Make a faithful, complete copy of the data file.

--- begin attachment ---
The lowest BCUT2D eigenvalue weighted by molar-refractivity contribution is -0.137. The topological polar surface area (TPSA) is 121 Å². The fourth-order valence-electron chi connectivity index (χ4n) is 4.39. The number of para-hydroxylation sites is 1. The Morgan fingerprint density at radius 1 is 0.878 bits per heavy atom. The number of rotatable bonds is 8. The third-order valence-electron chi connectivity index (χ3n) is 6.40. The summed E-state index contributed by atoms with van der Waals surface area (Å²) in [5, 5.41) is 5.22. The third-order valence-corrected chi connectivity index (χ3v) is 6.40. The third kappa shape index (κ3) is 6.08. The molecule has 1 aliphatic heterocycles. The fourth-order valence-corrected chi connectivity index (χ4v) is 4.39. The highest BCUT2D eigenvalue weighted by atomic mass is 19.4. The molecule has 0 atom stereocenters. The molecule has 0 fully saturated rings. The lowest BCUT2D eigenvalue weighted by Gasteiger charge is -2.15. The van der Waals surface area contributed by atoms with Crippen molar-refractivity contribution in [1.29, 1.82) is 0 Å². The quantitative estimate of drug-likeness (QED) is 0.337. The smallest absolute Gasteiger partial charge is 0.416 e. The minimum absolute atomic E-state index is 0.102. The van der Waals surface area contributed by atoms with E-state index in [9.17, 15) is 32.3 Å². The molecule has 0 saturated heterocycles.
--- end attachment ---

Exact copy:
The lowest BCUT2D eigenvalue weighted by molar-refractivity contribution is -0.137. The topological polar surface area (TPSA) is 121 Å². The fourth-order valence-electron chi connectivity index (χ4n) is 4.39. The number of para-hydroxylation sites is 1. The Morgan fingerprint density at radius 1 is 0.878 bits per heavy atom. The number of rotatable bonds is 8. The third-order valence-electron chi connectivity index (χ3n) is 6.40. The summed E-state index contributed by atoms with van der Waals surface area (Å²) in [5, 5.41) is 5.22. The third-order valence-corrected chi connectivity index (χ3v) is 6.40. The third kappa shape index (κ3) is 6.08. The molecule has 1 aliphatic heterocycles. The fourth-order valence-corrected chi connectivity index (χ4v) is 4.39. The highest BCUT2D eigenvalue weighted by atomic mass is 19.4. The molecule has 0 atom stereocenters. The molecule has 0 fully saturated rings. The lowest BCUT2D eigenvalue weighted by Gasteiger charge is -2.15. The van der Waals surface area contributed by atoms with Crippen molar-refractivity contribution in [1.29, 1.82) is 0 Å². The quantitative estimate of drug-likeness (QED) is 0.337. The smallest absolute Gasteiger partial charge is 0.416 e. The minimum absolute atomic E-state index is 0.102. The van der Waals surface area contributed by atoms with E-state index in [9.17, 15) is 32.3 Å². The molecule has 0 saturated heterocycles.